Staff hosts ACT prep seminars to help students improve test scores

Attending a session, hosted Tuesdays and Fridays, can help students to prepare for the standardized test

Anna Zwahlen, JagWire editor-in-chief, Mill Valley News editor-in-chief

As the school year brings in the second semester and the start of course selection, sophomores and juniors started considering their long term plan. For many, this means considering standardized testing. 

Fortunately for students, staff has dedicated seminars on Tuesdays and Fridays through February to preparing students to take the ACT. 

Junior Peyton Aucoin has already taken the pre-ACT and would like to improve her score through attending the sessions.

“I did pretty well on the pre-ACT,” stated Aucoin, “but I do want to see how well I can do because I could have done better”

Improving scores is a common sentiment among the student population. Sophomore Carter Tollman describes his motivation for improving his score.

“I have expectations that I feel like I need to meet,” Tollman said.

Whether these expectations are a result of family pressure or long term career plans, the necessity for preparation is obvious among the student body.

In these prep sessions, students can hear tips from staff with expertise in the mathematics, reading, English and science sections of the ACT and practice with small portions of the exam itself.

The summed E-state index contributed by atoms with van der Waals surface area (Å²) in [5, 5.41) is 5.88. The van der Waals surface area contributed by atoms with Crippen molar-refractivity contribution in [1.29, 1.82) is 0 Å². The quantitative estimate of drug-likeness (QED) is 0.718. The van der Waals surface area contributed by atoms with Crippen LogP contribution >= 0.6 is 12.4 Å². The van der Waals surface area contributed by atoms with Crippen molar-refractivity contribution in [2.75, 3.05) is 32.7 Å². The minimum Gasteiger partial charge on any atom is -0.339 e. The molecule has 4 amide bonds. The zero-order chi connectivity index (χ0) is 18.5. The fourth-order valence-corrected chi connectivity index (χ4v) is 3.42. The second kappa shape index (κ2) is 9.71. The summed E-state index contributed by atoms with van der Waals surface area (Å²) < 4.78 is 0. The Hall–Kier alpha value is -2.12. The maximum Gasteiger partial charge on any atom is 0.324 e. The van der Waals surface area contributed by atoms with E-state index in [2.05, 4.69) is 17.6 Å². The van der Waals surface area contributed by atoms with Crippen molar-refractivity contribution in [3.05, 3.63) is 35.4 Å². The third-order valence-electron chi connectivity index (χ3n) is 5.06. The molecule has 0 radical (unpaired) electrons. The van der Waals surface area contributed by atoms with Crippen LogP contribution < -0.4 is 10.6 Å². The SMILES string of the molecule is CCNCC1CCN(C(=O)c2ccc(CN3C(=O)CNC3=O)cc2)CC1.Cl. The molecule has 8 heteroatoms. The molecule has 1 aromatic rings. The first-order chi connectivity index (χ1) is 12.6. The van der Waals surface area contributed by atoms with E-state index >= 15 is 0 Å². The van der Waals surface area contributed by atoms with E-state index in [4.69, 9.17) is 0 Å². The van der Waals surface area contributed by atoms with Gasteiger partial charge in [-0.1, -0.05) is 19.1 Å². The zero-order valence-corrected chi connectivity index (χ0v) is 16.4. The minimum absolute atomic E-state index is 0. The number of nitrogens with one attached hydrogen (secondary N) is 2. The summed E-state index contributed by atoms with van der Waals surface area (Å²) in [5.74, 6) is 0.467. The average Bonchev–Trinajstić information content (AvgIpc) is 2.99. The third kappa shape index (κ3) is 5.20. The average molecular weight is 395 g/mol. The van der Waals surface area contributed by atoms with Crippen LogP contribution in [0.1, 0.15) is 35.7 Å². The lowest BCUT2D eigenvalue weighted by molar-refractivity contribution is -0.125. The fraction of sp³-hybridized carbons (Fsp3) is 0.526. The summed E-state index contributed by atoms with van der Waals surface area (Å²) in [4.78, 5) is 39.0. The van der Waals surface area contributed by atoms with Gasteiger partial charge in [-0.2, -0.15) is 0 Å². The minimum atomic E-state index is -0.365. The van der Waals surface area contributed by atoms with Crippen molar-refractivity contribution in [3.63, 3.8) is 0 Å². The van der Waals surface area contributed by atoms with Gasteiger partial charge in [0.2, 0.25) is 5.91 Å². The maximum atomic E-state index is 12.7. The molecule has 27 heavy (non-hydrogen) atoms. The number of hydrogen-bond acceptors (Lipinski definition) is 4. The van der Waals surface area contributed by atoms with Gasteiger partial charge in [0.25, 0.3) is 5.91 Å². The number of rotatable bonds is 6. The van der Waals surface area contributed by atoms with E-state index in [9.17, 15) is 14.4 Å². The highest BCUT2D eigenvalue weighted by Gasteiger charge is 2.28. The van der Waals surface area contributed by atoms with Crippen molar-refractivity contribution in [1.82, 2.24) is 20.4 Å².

Students don’t need to feel intimidated by new content, according to math teacher Chris Borchers. Borchers stated that in his ACT prep sessions he’s “not covering anything brand new.”

“I’m trying to hit on things that [students have] seen before and maybe how it looks differently on the ACT,” Borchers said.

While these kinds of base level sessions are helpful, Tollman illustrates that sometimes school resources such as ACT prep classes and seminars can be too basic. 

“I was thinking about taking [ACT prep]” described Tollman, “but a lot of the time it’s more focused on middle to lower students and I need the higher level stuff.” 

Some students, such as Aucoin, have found external resources to supplement those provided by Mill Valley.

Aucoin shared that she has been “getting booklets” and “studying every other night” in order to make continuous progress on her potential score.

Not everyone feels the need to prepare for all areas of the ACT or attend all of the Mill Valley seminars, according to Tollman.

“If there’s a weak point in your ACT, I would suggest at least go to that one,” Tollman said. 

According to students and staff alike, small, specific preparation is key to improving your score.

Borchers advises that students should “figure out how many [they] have to get correct” to get the score that they want on a given section of the test, “that way, you don’t have to focus on 60 [questions].”

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